Data-Driven Decisions Rule the Modern Supply Chain


Shifting capacity, increased shipper demands, and unpredictable disruptions make informed decision-making a top priority for logistics professionals. For shippers trying to optimize the supply chain, efficiency is the number one priority, and analytics drives results.

71% of shippers said real-time analytics from 3PLs help them better understand shipping alternatives. The challenge? Data accuracy. An estimated 80% of relevant data is unstructured. But, in transportation, there are many sources of structured data to provide business intelligence. Costs, demand forecasts, bar code systems, claims data, RFIDs, mobile sources, surveys, and delivery performance are a few places for a shipper to collect data.

From Data to Decisions

The data driving these business decisions refers to the practice of collecting and analyzing innumerable figures from a wide-ranging set of sources. 3PLs use transportation management systems (TMS) to contain costs, increase service and identify opportunities. Light load details, safety reports, vendor compliance assessments, and cost summaries are a few of the many reports generated by a 3PL’s software. Analyzing these reports enables shippers to optimize freight moves, develop best practices for supply chain priorities, note inefficiencies, and improve forecasts. Data collected through a TMS has limitless potential, it has the chance to enhance business and provide clear insights to all aspects of your business.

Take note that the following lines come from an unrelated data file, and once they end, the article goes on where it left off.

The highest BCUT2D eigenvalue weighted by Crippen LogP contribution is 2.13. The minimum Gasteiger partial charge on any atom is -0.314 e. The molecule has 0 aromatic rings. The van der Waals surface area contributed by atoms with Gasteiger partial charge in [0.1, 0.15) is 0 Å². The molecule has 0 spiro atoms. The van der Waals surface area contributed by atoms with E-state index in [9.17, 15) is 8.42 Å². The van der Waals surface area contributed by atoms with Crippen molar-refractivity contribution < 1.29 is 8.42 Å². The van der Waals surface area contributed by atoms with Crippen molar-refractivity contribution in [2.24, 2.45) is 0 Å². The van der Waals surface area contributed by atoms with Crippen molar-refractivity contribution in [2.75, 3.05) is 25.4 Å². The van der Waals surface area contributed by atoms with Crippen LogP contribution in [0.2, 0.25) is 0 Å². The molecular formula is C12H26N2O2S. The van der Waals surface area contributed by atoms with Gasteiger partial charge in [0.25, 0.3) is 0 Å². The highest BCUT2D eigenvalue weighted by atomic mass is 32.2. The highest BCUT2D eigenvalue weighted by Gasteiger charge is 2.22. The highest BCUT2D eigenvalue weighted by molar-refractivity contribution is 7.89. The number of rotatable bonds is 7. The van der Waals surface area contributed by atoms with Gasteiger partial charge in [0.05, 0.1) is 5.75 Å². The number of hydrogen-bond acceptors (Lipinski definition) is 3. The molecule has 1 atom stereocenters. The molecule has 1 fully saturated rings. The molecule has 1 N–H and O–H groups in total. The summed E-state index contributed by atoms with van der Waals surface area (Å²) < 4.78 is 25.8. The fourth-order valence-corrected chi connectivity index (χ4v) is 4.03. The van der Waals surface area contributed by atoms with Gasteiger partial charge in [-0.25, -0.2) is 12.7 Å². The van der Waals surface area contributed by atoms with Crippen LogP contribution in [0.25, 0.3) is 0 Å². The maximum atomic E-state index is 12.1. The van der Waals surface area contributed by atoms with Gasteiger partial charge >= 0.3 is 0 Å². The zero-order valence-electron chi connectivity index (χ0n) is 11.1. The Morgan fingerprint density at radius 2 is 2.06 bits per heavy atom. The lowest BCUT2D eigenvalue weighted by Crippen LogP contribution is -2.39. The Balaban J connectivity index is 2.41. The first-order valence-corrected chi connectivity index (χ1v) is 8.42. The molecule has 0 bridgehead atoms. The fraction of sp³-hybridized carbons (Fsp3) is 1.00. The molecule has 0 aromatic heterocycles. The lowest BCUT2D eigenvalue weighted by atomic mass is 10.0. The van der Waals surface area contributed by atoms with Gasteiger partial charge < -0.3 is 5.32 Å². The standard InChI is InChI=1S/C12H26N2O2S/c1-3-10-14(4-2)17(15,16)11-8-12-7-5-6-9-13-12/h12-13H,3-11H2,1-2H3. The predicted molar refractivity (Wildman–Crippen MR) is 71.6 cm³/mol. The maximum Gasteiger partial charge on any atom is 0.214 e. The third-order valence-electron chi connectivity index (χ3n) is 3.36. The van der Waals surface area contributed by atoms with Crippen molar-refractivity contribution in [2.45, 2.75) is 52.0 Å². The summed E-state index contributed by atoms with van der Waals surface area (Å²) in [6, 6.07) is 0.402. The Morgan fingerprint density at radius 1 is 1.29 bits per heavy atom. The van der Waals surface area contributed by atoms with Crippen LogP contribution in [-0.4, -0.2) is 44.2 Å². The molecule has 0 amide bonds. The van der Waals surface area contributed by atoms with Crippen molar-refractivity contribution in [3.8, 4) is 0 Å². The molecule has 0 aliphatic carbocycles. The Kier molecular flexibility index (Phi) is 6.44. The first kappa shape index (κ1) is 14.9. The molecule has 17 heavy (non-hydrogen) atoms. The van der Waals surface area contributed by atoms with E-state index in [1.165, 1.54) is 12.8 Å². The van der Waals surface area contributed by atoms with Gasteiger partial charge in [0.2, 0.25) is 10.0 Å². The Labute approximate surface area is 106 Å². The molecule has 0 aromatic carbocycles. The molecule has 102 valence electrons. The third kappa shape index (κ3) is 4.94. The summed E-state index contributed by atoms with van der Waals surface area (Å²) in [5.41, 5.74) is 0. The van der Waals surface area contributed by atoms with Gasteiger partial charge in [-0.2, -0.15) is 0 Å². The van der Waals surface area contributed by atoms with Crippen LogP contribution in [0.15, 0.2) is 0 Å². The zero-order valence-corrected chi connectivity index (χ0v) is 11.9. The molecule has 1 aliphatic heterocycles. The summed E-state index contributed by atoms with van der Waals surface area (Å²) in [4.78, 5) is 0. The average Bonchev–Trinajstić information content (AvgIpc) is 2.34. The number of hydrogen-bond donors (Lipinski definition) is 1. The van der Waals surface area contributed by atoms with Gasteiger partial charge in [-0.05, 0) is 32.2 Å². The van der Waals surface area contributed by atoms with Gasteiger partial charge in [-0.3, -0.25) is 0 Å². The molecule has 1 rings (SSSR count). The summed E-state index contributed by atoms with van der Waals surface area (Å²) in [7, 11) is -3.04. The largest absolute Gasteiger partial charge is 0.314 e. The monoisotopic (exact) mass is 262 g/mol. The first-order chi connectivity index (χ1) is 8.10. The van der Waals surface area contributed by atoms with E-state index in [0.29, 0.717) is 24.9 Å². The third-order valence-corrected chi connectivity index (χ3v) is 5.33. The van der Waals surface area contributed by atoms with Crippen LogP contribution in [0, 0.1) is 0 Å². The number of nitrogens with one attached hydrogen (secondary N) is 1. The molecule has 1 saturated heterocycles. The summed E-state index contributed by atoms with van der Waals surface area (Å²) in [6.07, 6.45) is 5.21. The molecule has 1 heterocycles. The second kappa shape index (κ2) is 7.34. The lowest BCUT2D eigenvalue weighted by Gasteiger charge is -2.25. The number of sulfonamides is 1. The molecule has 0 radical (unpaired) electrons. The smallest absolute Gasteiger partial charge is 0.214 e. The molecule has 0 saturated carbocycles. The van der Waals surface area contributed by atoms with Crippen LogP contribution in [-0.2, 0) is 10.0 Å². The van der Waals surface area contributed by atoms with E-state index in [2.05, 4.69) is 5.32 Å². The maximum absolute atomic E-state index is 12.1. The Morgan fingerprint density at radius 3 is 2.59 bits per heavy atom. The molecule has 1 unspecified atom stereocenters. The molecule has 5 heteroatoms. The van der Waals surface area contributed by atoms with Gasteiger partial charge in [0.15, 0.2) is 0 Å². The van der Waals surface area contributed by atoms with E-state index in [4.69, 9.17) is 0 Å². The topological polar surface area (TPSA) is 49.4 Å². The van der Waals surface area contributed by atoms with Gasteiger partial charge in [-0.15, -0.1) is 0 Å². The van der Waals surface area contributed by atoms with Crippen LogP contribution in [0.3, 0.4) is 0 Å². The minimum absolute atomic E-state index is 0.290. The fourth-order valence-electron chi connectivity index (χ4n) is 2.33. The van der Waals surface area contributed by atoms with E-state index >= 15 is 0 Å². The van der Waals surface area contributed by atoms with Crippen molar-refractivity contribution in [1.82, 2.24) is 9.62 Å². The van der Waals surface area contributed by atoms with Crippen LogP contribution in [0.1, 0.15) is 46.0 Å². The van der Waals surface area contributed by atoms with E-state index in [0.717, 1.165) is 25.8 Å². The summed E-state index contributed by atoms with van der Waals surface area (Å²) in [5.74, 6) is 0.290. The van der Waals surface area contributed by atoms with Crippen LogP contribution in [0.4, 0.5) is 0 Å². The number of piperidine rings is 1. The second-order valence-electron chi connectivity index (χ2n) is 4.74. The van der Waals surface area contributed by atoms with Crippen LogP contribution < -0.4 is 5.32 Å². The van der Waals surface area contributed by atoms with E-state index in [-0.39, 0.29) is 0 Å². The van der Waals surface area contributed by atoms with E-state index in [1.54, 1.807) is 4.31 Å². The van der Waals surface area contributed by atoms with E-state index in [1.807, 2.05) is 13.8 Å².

How to enable data-driven decisions into the supply chain?

Click here: Beginner’s Guide to PLS PRO, Proprietary TMS Software

98% of 3PLs said that improved, data-driven decision-making is essential to the future success of supply chain activities and processes. 93% of shippers agreed.

Think about it like this: if a company examines relevant, structured data and learn that specific delivery locations are not profitable, it can create a strategy to serve popular locations more frequently, like introducing a new distribution center to the area or increasing the transportation schedule to the closest DC. The company can also reevaluate its need of DCs in the less-profitable locations or have shipments and deliveries to that area less often.

3PLs and shippers expect the use of big data to be a core competency of their supply chain. Tracking data isn’t enough to make a monetary and service-level difference in transportation. Practically applying analyzed data will provide businesses with stronger efficiency and management.

Continue reading: 3 Ways Cost Analyses Help Your Business

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